©Kazutomo Ichitomo, KADOKAWA/HANDYMAN SAITOU IN ANOTHER WORLD PARTNERS
Handyman Saitō in Another World is an odd show. Comedy-based Isekai is nothing new. But Handyman Saitō’s approach takes a very different direction from the insane weirdness of something like KONOSUBA or Cautious Hero, seriously embodying the structure of his comic source material through isolated sketches with restrained punch lines. It gives the whole thing an atmosphere, unlike other animes about world-spanning heroes and a lot of comedy anime overall.
Part of what makes Handyman Saitō unique is that while the nominal gimmick is someone with a specific job being summoned into the fantasy world, rather than some simple cipher, Saitō’s handyman character isn’t the source of much of the humor of the series. It’s not about how weird it would be to have a handyman in this world; The point of the show is that the fantasy world itself is pretty weird on its own. Entire scenes can play out in episodes that don’t even involve Saitō and his friends, such as an entry in the second episode where a king defeats his demonic enemy but keeps him with him as a living, severed head because he has his actually enjoys company. Much of what is written here is built on top of this Subversion, introducing us to a standard fantasy class, character or situation before we retreat to reveal the punch line at the end and hopefully elicit a laugh.
Of course, this unconventional approach means Handyman Saitō is as hit-or-miss a game as can be. Many parts are funny or cute entertaining, such as the eccentricities of Saitō’s party members, such as the greedy fairy healer or the senility-stricken wizard. But other parts don’t work so well and are on the verge of exhausting their effectiveness. In particular, the series has a penchant for wicked humor that you might not expect. Some of it helps evoke this appealing weirdness, like the delicacy of tail-shaped mushrooms, or the debut of a warrior-healer combo composed only of a few oddball perverts. However, the last part is an example that lags a little too long and awkwardly. Other sketches along these lines didn’t pan out either, like Raelza taking off her armor in the second episode, or a lengthy build-up in the third episode about a team of streaming adventurers who keep their fantasy webcams on while the action heats up , which is ultimately only justified comes across as mean.
Handyman Saitō is at its best when it feels like it builds on those parts through the characters and the world it gradually introduced in the first three episodes. So the part about Raelza’s armor wasn’t great, and when in the third episode an electric trap that requires removing the armor appears, I braced myself for a repeat of that kind of forbearance. But then the show turns things around by having Saitō lend her his clothes so she can cover up. Instead, we catch a glimpse of a Saitō service and see Raelza rocking his jumpsuit. This is a win-win situation!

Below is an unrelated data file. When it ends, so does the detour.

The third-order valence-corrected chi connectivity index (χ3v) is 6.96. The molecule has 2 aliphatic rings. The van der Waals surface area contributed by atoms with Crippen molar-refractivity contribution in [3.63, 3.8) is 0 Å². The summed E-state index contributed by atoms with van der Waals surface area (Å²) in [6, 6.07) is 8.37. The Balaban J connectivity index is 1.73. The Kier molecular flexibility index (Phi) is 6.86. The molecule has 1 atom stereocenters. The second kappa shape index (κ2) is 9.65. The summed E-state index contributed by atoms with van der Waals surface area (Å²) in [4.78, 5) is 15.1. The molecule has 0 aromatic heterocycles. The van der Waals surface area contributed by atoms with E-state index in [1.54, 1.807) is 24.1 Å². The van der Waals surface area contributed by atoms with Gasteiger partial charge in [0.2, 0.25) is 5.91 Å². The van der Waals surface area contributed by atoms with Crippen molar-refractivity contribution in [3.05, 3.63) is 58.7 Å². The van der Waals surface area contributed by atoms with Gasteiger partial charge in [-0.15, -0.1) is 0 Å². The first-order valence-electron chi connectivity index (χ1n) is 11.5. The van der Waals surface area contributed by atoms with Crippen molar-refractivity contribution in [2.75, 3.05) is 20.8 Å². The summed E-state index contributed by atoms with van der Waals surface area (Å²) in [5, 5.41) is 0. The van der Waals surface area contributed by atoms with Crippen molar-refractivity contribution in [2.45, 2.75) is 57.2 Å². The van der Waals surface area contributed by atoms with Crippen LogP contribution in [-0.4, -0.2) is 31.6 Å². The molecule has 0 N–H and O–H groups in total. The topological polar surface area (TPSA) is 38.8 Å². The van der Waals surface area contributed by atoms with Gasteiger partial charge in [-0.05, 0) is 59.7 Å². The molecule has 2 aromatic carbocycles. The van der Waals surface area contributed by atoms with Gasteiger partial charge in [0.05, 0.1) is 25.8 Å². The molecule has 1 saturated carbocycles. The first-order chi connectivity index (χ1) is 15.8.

This uplifting approach applies even when the show isn’t about humor. Just because Handyman Saitō is short and understated doesn’t mean it isn’t ambitious, too. A common thread running through these first three episodes is that Saitō feels he needs to prove he is capable of helping the group, stemming from feeling undervalued in his world. This plays out in storylines spanning several scattered sketches, showing Saitō’s struggles in a few instances of dungeon battles and how he connects his feelings with people in the pause between those adventures. This is cool because it makes the group feel like a real group of comrades and not like a story-structured JRPG team. Additionally, the sketchy structure allows Saitō’s handling of his emotions to be more realistic, chaotic, and cyclical, causing the show to move toward more consistent jokes. As chilled as it often feels, it never comes across as lazy, which I think befits a series about a working man.
Handyman Saitō’s ambitions also seem to extend to an ongoing story, despite its structure. This culminates in episode three when Saitō discovers a dungeon and revitalizes the local adventure business by uniting many of the faces seen in these disparate sketches. Of course, only such an irreverently weird series would attribute this development, and the promise of more, to the mystery of a Roomba in the fantasy world, but it’s compelling nonetheless. I’m excited to see how these connections and advancements will play out in the upcoming episodes. But I also feel like I’m going to have a lot of fun hanging out with Saitō and all these other weirdos every weekend.
Handyman Saitō in Another World is currently streaming on Crunchyroll.
Chris is a Freelance Freelancer from Fresno with a penchant for anime and a shelf full of Transformers. He spends far too much time on Twitter and updates his blog infrequently.
Disclosure: Kadokawa World Entertainment (KWE), a wholly owned subsidiary of Kadokawa Corporation, is the majority owner of Anime News Network, LLC. One or more of the companies mentioned in this article are part of the Kadokawa group of companies.
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